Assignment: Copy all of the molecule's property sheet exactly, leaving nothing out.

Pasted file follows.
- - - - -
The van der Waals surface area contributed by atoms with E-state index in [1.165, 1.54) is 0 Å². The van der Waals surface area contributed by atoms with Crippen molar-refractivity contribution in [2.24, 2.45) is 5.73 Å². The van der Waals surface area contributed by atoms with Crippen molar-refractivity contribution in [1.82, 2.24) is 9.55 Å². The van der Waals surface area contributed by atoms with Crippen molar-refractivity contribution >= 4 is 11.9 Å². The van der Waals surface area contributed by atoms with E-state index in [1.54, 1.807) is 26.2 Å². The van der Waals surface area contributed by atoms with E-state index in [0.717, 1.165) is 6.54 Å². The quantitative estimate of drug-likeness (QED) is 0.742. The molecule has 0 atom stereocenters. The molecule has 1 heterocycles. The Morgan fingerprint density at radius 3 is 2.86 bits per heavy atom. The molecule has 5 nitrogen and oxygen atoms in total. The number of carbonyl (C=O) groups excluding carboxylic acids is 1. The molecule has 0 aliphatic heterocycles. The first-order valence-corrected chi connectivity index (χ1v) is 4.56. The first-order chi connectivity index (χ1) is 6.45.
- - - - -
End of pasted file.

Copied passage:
The van der Waals surface area contributed by atoms with E-state index in [1.165, 1.54) is 0 Å². The van der Waals surface area contributed by atoms with Crippen molar-refractivity contribution in [2.24, 2.45) is 5.73 Å². The van der Waals surface area contributed by atoms with Crippen molar-refractivity contribution in [1.82, 2.24) is 9.55 Å². The van der Waals surface area contributed by atoms with Crippen molar-refractivity contribution >= 4 is 11.9 Å². The van der Waals surface area contributed by atoms with E-state index in [1.54, 1.807) is 26.2 Å². The van der Waals surface area contributed by atoms with E-state index in [0.717, 1.165) is 6.54 Å². The quantitative estimate of drug-likeness (QED) is 0.742. The molecule has 0 atom stereocenters. The molecule has 1 heterocycles. The Morgan fingerprint density at radius 3 is 2.86 bits per heavy atom. The molecule has 5 nitrogen and oxygen atoms in total. The number of carbonyl (C=O) groups excluding carboxylic acids is 1. The molecule has 0 aliphatic heterocycles. The first-order valence-corrected chi connectivity index (χ1v) is 4.56. The first-order chi connectivity index (χ1) is 6.45.